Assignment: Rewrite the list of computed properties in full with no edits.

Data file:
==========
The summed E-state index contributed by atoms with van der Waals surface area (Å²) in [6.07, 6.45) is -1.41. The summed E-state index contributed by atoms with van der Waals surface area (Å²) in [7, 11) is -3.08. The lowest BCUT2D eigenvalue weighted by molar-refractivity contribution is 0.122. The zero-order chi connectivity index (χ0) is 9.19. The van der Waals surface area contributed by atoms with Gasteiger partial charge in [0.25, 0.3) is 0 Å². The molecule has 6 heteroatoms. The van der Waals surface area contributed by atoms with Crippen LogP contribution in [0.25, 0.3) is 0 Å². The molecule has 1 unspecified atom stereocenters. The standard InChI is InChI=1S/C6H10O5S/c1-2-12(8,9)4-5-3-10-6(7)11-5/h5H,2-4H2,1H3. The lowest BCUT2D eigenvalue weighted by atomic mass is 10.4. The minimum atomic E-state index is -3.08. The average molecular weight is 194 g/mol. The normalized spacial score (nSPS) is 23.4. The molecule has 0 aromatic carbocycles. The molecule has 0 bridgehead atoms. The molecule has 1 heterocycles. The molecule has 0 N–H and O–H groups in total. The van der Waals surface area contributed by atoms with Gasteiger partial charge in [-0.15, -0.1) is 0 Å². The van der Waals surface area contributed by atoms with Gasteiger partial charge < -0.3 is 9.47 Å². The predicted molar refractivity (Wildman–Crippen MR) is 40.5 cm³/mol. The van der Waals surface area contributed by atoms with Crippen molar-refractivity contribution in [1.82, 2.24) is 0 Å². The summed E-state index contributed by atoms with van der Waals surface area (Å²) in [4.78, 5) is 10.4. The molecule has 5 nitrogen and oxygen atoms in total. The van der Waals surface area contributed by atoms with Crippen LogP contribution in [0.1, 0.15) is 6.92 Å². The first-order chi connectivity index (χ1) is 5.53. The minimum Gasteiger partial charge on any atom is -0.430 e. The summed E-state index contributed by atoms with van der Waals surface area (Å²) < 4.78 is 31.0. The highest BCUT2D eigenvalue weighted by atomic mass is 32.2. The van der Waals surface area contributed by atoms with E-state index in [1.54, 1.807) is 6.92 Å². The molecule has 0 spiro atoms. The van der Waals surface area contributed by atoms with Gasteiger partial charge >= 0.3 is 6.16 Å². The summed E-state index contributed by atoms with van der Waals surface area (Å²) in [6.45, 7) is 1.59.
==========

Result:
The summed E-state index contributed by atoms with van der Waals surface area (Å²) in [6.07, 6.45) is -1.41. The summed E-state index contributed by atoms with van der Waals surface area (Å²) in [7, 11) is -3.08. The lowest BCUT2D eigenvalue weighted by molar-refractivity contribution is 0.122. The zero-order chi connectivity index (χ0) is 9.19. The van der Waals surface area contributed by atoms with Gasteiger partial charge in [0.25, 0.3) is 0 Å². The molecule has 6 heteroatoms. The van der Waals surface area contributed by atoms with Crippen LogP contribution in [0.25, 0.3) is 0 Å². The molecule has 1 unspecified atom stereocenters. The standard InChI is InChI=1S/C6H10O5S/c1-2-12(8,9)4-5-3-10-6(7)11-5/h5H,2-4H2,1H3. The lowest BCUT2D eigenvalue weighted by atomic mass is 10.4. The minimum atomic E-state index is -3.08. The average molecular weight is 194 g/mol. The normalized spacial score (nSPS) is 23.4. The molecule has 0 aromatic carbocycles. The molecule has 0 bridgehead atoms. The molecule has 1 heterocycles. The molecule has 0 N–H and O–H groups in total. The van der Waals surface area contributed by atoms with Gasteiger partial charge in [-0.15, -0.1) is 0 Å². The van der Waals surface area contributed by atoms with Gasteiger partial charge < -0.3 is 9.47 Å². The predicted molar refractivity (Wildman–Crippen MR) is 40.5 cm³/mol. The van der Waals surface area contributed by atoms with Crippen molar-refractivity contribution in [1.82, 2.24) is 0 Å². The summed E-state index contributed by atoms with van der Waals surface area (Å²) in [4.78, 5) is 10.4. The molecule has 5 nitrogen and oxygen atoms in total. The van der Waals surface area contributed by atoms with Crippen LogP contribution in [0.1, 0.15) is 6.92 Å². The first-order chi connectivity index (χ1) is 5.53. The minimum Gasteiger partial charge on any atom is -0.430 e. The summed E-state index contributed by atoms with van der Waals surface area (Å²) < 4.78 is 31.0. The highest BCUT2D eigenvalue weighted by atomic mass is 32.2. The van der Waals surface area contributed by atoms with E-state index in [1.54, 1.807) is 6.92 Å². The molecule has 0 spiro atoms. The van der Waals surface area contributed by atoms with Gasteiger partial charge >= 0.3 is 6.16 Å². The summed E-state index contributed by atoms with van der Waals surface area (Å²) in [6.45, 7) is 1.59.